• En-suite bathroom, TV, Wifi, tea & coffee making facilities
  • Full English, silver service breakfast, bar
  • Open fire in the "Waiting room" (between October and May), small library
  • Gardens / terrace
  • Spoken language: English
  • Closed at Christmas
  • Private parking
  • Nearest city: Chichester (15 km)
  • London Gatwick airport: 60 km
  • Pulborough Railway Station: 11 km
  • Car strongly advised as there is no public transport and taxis are very few and very expensive
  • Limited access to guests with reduced mobility in one of the Station House rooms only
  • No children under the age of 10
  • Domestic pets are not allowed
  • Non-smoking interiors

In the neighbourhood

Petworth House and Uppark House are two of the closest National Trust properties. The former is a magnificient 17th century palace, housing an internationally important art collection, while the latter is an intimate 18th century mansion. [caption id="attachment_12726" align="alignnone" width="781"]Petworth_House Petworth House's Art collections © Fiverlocker[/caption] The Weald & Downland Museum is a traditional buildings open air museum in a beautiful rural landscape. Domestic and craft demonstrations bring lost traditional skills back to life. Arundel Castle, and Goodwood House (home of the Dukes of Richmond), the city of Chichester and the Historic Ships Museum in Portsmouth are also all worth a visit. [caption id="attachment_12727" align="alignleft" width="300"]Petworth Antiques shop and cafe in Petsworth © Leimenide[/caption] The place is also quite well located for (horse and car) racing fans, being close to Goodwood, for polo supporters (Cowdray Park in Midhurst) and antique shops lovers (Petworth).

Your guide


To read, watch or listen to

  Pullman_carsTo fully appreciate the period atmosphere of the Petworth Old Railway Station, do not hesitate to enhance your stay by reading a few books (nothing beats a good historical novel to bring old stones back to life). Watching a film evoking the era or listening to some period music may also be a good way to transport you back in time… A few suggestions: Learning and understanding
  • "Fire and Steam, A New History of The Railways in Britain", by Christian Wolmar From the invention of the locomotive at the beginning of the 19th century to High Speed trains, spanning the life of pioneers and the commitment of railway professionals during the two world wars, this extremely well illustrated book explores each stage of the history of railways in England.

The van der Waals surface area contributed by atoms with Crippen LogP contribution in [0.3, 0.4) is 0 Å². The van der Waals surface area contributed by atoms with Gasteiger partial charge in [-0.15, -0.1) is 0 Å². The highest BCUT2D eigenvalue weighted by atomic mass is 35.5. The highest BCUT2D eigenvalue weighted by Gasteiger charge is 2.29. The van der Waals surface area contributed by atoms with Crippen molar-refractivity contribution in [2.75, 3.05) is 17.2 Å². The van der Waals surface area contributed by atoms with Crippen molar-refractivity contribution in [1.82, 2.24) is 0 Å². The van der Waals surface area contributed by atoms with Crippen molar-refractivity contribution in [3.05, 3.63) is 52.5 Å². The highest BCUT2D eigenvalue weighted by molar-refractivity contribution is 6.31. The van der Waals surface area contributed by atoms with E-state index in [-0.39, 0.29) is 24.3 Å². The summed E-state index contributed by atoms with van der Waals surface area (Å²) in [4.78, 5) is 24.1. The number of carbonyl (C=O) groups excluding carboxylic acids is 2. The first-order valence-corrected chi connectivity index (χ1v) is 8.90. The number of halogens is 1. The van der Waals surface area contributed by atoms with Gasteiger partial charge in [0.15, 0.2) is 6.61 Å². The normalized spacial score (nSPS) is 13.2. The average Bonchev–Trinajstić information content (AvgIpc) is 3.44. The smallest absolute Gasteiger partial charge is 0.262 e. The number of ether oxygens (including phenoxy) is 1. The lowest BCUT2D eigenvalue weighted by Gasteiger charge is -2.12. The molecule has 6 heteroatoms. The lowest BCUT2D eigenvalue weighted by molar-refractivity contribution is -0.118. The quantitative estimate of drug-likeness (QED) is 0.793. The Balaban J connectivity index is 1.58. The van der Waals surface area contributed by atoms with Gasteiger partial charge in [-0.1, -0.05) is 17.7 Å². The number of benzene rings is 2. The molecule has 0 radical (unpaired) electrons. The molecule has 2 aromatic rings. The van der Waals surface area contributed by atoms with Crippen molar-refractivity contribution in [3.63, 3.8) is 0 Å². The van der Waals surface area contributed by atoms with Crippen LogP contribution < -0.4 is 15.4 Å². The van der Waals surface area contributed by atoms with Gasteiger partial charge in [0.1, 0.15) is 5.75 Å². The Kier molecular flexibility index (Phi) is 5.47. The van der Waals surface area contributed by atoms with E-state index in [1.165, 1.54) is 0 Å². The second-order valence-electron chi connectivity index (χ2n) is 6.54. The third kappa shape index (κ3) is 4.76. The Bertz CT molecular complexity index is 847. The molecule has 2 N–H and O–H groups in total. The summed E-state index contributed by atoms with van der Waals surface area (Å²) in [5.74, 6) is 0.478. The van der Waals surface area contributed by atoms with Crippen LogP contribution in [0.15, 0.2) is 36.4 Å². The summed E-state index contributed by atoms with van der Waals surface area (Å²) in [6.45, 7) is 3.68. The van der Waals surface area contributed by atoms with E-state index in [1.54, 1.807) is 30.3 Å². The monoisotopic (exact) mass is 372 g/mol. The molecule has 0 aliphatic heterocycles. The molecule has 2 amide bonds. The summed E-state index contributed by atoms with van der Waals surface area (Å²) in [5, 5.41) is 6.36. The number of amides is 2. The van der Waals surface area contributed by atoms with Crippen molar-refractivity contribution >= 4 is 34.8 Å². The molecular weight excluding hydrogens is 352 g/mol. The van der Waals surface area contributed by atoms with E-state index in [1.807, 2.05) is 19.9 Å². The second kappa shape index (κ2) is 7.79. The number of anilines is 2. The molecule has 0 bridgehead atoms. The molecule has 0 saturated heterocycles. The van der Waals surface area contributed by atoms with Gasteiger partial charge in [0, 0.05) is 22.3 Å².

• "Pullman Trains of Great Britain", by R. W. Kidner For railway enthusiasts, this monograph reference book is brimming with fascinating details of the great age of Pullman carriages in Great Britain.
Books to be devoured in situ
  • "Belles and Whistles, Five Journeys Through Time on Britain’s Trains", by Andrew Martin Both very detailed and peppered with genuine and humorous anecdotes, these five accounts plunge today's traveller back into the world of the railways in England at a time when people took the time to appreciate the extraordinary comfort provided by this new mode of transport.
  • "A Century of Railway Travel", by Paul Atterbury A very beautiful journey with photographs showing the trains in Great Britain from the passengers' point of view. The author's comments provide an additional dimension to these splendid, evocative photographs, placing the spotlight on adventure and risk, the latest techniques and minor occupations, luxury and inequality.
  • "Murder on the Orient Express (Poirot)", by Agatha Christie Extremely famous thriller by Agatha Christie, where the whole plot takes place exclusively in the carriages of the Orient Express on its return journey from Istanbul. An absolute must to be (re)read, of course for the investigation carried out by Hercule Poirot in his inimitable style, but also for the luxurious but confined space in which it takes place.
Films to be watched before arriving
  • "The Flying Scotsman", by Moore Marriott (1929) A real action film in black and white, filmed between London and Edinburgh during the golden age of the railways. The main rôle, as you will discover, is played by this legendary train (still in working order today) supported by romantic, audacious actors - with splendid photographic scenes of the authentic world of rail. (see the original trailer)
  • "Murder on the Orient Express", by Albert Finney (1974) Share the life of strange passengers aboard the "the train of kings and the king of trains" during a thrilling investigation.
Period music to be enjoyed on location
  • "Victorian Edwardian", by the Royal Philharmonic Orchestra Light and pleasant music tunes from the end of the 19th century, in harmony with the recklessness of the Belle Epoque. To be enjoyed in the Station House or in its gardens.
  • "The Great British Dance Band of the 20s, 30s and 40s" To get yourself more closely in tune with the era of the Pullman carriages in the Old Railway Station.
Some of the links below will enable you to consult the recommended titles directly on If you decide to purchase one of these titles via this link, please note that intoHistory will receive a small commission on your transaction, which goes towards covering its running costs.

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19th century Train Hotel 100-150€/room


The Old Railway Station Hotel Station Rd GB-GU28 0JF PETWORTH United Kingdom +44 1798 342346 Hotel’s own website